The installation itself is very laborious and requires special equipment, as mentioned above. Concrete tanks may cost more because of the extra care and equipment needed to transport and install them. Ask for recommendations from your septic professional on which type of tank is best for your home. Installation can range in cost from $1500 to $5000 (or higher), depending on your tank size, configuration, and other requirements. Obviously, the complexity of your septic system and your waste removal requirements have an enormous impact on what your septic installation costs. An elaborate system in a huge home could be as much as $15000.
Installation may include removal and disposal of old tanks and pipes, and always entails land excavation, cutting and fitting of new pipes, and tank placement, and replacing of dirt. You may also want to figure in post-tank installation landscaping into your budget (the septic people will not do much in the way of landscaping).
What is the Best Type of Tank to Buy
What type of tank to buy, really depends on your needs for waste removal, your budget, and your warranty needs. Concrete tanks can last for decades, but they can also be susceptible to cracking due to driving over them or from getting overfilled. Any tank will last longer when it’s properly maintained. Plastic tanks are lighter and easier to install (and remove), but they may have shorter warranties and shorter life expectancies. There could be potential issues with deformation from groundwater with some plastic tanks (especially medium-density polyethylene). Know that there are different grades of polyethylene and not all are created equal. Some installers build concrete walls around them in an attempt to reduce pressure.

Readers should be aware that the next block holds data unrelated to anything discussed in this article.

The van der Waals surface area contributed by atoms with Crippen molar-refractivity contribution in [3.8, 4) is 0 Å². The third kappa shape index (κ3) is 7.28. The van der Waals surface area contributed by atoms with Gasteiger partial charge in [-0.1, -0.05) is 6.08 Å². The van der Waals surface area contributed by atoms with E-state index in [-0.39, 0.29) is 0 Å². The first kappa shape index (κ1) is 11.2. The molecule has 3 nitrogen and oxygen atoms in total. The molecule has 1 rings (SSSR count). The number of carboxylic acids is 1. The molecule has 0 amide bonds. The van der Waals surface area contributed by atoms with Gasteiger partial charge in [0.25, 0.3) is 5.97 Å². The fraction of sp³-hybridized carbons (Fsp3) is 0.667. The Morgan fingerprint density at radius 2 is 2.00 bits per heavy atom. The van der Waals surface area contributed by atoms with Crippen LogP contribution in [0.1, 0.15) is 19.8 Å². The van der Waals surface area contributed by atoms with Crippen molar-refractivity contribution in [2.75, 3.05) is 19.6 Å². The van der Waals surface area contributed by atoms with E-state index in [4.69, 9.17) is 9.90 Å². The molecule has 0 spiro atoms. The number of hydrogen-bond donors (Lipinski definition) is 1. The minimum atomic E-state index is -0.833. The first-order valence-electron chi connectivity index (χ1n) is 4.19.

Fiberglass has reinforcement and is quite a bit stronger. You’ll find that the fiberglass septic tank warranties are better (some have 25-year warranties), but concrete, as previously mentioned, can last for decades. You should buy the best-quality tank you can afford, regardless of the material type, but this is an issue you should definitely discuss with your contractor before making a purchasing decision.
Septic Tank Installation Checklist for Homeowner
It always pays to do a little homework before hiring a contractor and be prepared with a list of questions when negotiating your work. Here are some considerations and questions to ask when you are planning to have a septic tank or system installed:
- Ask about the warranties on labor and on the tanks.
- If possible, get multiple quotes because they will vary greatly.
- Ask about the longevity of tank types (concrete, polyethylene and fiberglass).
- Ask about the price differences for installing tanks made from different materials (see above).
- Ask about the best tank size and configuration for your waste requirements while factoring in the long-term cost of septic cleaning.
- Ask about septic tank riser options (see our other blog post) for your tank.
- Ask about timeline for completing job (no one wants to go without a toilet and water).
- Make sure your pro is licensed (if required) and insured (get copies) before working on your property.
A septic tank installation is never a welcome expense when it befalls a homeowner but know that taking the time to ask questions and educate yourself a bit can save you money, both in the short term and the long term. If you are having septic issues, check out our blog for troubleshooting tips and get free septic and plumbing quotes on our website.
*To keep your septic system in good shape, check out our tips on home plumbing maintenance on our 21 plumbing tips page.